Friday, February 12, 2016

Bring back the burn (not political)

In most organizations, the most powerful demographic are the people who have been there the longest, employees and executives who are in their fifties and sixties.   During our impressionable youth, TV stations blotted up un-sold blocks of ad time with public service announcements.  Smokey the Bear was a big favorite.
Few things are more difficult to sell than the idea that fire is beneficial and that fire is a critical management tool for creating healthy, resilient ecosystems.

Not every ecosystem of course.  Coral reefs, for example, receive little benefit from a burn.  But many, many ecosystems benefit from a periodic, "prescribed" burn.

A short history

 

Not an actual photo of pre-Columbian native Americans burning prairie.
The Native Americans frequently burned.  These burns were not accidental.  They actively planned and executed burns.


Have you ever been in a climax forest?  There is darned little plant or animal life at ground level due to the dense shade.  The native Americans knew that and took steps to reset succession back to younger, more productive stages.

Early settlers burned.  They did not have bulldozers or herbicides.  Controlling encroaching brush involved burning and grazing.

Steam engines were notorious for spewing cinders and embers.  Consequently, rail right-of-ways caught fire on a very regular basis.

Up until the early 1960s it was common for farmers to burn fence rows. It was a way to keep fence rows tidy and it was something a farmer could do when the weather was mild and the fields were still too wet to work.

And then something happened:  Television.


As wide-eyed tots we were saturated with pro bono messages of Smokey the Bear telling us to prevent forest fires in between viewing of Disney's Bambi.  Those messages are firmly wedged between the smell of Grandma's Cinnamon Crumble Coffee cake and the sound of bacon sizzling in a big, cast iron skillet.

The economics of farming that started tilted toward bigger operators and more mechanization in the 1960s accelerated in the 1970s when the US started using food exports as a tool of foreign policy.  Fence rows were bulldozed out as fields were merged to make them friendlier to larger equipment.  Herbicides became commonplace.  We had entered the era of better living through chemistry.

All seemed well.

Disturbances


Disturbances create a myriad of ecological niches that would not otherwise exist.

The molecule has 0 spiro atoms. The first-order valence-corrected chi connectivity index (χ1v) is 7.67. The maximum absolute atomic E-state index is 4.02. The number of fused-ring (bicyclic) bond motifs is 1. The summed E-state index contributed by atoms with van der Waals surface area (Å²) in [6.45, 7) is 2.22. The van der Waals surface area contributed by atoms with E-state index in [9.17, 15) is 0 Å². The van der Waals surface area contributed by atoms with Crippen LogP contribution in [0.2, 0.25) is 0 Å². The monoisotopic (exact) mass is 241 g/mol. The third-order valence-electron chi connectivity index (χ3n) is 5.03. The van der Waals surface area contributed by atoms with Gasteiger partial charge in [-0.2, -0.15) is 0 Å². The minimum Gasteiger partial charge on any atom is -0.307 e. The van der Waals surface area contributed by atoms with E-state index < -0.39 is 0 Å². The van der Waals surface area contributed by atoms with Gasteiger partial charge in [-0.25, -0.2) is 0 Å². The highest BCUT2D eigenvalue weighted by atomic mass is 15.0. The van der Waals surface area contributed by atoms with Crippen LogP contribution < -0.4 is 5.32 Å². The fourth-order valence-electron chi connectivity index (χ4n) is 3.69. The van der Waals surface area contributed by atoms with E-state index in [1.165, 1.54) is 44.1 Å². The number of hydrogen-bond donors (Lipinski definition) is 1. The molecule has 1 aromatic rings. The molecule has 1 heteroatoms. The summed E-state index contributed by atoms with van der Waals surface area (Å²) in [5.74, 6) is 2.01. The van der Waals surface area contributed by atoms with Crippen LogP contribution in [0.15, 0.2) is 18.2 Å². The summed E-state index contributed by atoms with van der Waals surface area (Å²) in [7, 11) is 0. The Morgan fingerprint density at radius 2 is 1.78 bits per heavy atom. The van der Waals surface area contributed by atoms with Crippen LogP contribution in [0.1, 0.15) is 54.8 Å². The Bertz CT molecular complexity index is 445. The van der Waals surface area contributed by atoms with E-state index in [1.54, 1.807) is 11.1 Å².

In the absence of disturbances the plant (and animal) communities converge to a climax community with very little diversity.  The "winners" are the tallest plants, the ones that leaf out the earliest, that do not squander resources on frivolous seed production even as they reproduce with glorious abandon and grow thicker than hairs on a dog's back.

Seeds of other species cannot penetrate the site from outside if it is a large site.  Seeds waiting in the soil for their chance lose viability when they must wait too long for a disturbance.

Fire is a disturbance (or a stress/selection pressure)

 


Let's look at a fence row where the dominant, "climax" vegetation is Smooth (Hungarian) Brome grass (Bromus inermis).  In other areas this might be other species...Tall Fescue, Phragmities, Reed Canarygrass or even Cattails.

Brome grass spreads by both seeds and short rhizomes.  It forms a thick sod.  It is drought tolerant and very resistant to cold.  The dead stems and leaves form a thick mulch that can only be penetrated by shoots launched from resource-rich roots or bulbs.  That thick mulch keeps the soil cool and very dark.  Species with small seeds do not have enough fuel to rocket up, through the mulch to the light.  Either that, or they land atop the mulch and cannot germinate due to lack of moisture.

Brome grass's extensive network of roots capture the nitrogen that had been sequestered by the previous seasons' canopy (the mulch) as it decays.  It is a closed system.  Brome grass grows vigorously because it is uniquely poised to recycle the resources it had locked up in previous seasons.